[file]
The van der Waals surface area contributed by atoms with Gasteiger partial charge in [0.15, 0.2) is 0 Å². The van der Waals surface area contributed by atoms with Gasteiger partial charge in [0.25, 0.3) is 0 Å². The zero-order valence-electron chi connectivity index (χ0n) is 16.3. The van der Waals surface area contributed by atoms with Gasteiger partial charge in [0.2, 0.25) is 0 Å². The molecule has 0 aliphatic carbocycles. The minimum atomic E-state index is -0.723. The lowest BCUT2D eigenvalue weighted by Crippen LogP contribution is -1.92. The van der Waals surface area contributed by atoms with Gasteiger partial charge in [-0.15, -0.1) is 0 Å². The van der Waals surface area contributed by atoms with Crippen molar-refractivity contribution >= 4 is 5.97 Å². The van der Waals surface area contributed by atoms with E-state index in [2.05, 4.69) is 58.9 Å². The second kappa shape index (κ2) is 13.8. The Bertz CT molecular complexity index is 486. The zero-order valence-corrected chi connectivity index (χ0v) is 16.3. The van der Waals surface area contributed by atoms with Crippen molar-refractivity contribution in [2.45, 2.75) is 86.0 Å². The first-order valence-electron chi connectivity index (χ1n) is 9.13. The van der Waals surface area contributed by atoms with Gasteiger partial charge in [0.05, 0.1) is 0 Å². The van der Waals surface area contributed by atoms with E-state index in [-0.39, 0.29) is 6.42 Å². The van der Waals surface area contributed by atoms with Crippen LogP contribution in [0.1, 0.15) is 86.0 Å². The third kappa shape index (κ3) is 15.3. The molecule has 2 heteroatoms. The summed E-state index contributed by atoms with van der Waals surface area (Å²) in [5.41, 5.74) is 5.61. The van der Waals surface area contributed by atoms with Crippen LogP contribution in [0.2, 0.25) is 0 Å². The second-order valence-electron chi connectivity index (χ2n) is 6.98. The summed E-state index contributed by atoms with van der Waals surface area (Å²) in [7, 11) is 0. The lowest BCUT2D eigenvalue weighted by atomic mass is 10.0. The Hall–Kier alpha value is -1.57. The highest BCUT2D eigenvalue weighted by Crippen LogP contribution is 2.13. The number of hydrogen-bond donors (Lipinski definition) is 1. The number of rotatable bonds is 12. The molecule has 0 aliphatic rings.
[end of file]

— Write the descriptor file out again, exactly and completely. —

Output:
The van der Waals surface area contributed by atoms with Gasteiger partial charge in [0.15, 0.2) is 0 Å². The van der Waals surface area contributed by atoms with Gasteiger partial charge in [0.25, 0.3) is 0 Å². The zero-order valence-electron chi connectivity index (χ0n) is 16.3. The van der Waals surface area contributed by atoms with Gasteiger partial charge in [0.2, 0.25) is 0 Å². The molecule has 0 aliphatic carbocycles. The minimum atomic E-state index is -0.723. The lowest BCUT2D eigenvalue weighted by Crippen LogP contribution is -1.92. The van der Waals surface area contributed by atoms with Gasteiger partial charge in [-0.15, -0.1) is 0 Å². The van der Waals surface area contributed by atoms with Crippen molar-refractivity contribution >= 4 is 5.97 Å². The van der Waals surface area contributed by atoms with E-state index in [2.05, 4.69) is 58.9 Å². The second kappa shape index (κ2) is 13.8. The Bertz CT molecular complexity index is 486. The zero-order valence-corrected chi connectivity index (χ0v) is 16.3. The van der Waals surface area contributed by atoms with Crippen molar-refractivity contribution in [2.45, 2.75) is 86.0 Å². The first-order valence-electron chi connectivity index (χ1n) is 9.13. The van der Waals surface area contributed by atoms with Gasteiger partial charge in [0.05, 0.1) is 0 Å². The van der Waals surface area contributed by atoms with E-state index in [-0.39, 0.29) is 6.42 Å². The van der Waals surface area contributed by atoms with Crippen LogP contribution in [0.1, 0.15) is 86.0 Å². The third kappa shape index (κ3) is 15.3. The molecule has 2 heteroatoms. The summed E-state index contributed by atoms with van der Waals surface area (Å²) in [5.41, 5.74) is 5.61. The van der Waals surface area contributed by atoms with Crippen LogP contribution in [0.2, 0.25) is 0 Å². The second-order valence-electron chi connectivity index (χ2n) is 6.98. The summed E-state index contributed by atoms with van der Waals surface area (Å²) in [7, 11) is 0. The lowest BCUT2D eigenvalue weighted by atomic mass is 10.0. The Hall–Kier alpha value is -1.57. The highest BCUT2D eigenvalue weighted by Crippen LogP contribution is 2.13. The number of hydrogen-bond donors (Lipinski definition) is 1. The number of rotatable bonds is 12. The molecule has 0 aliphatic rings.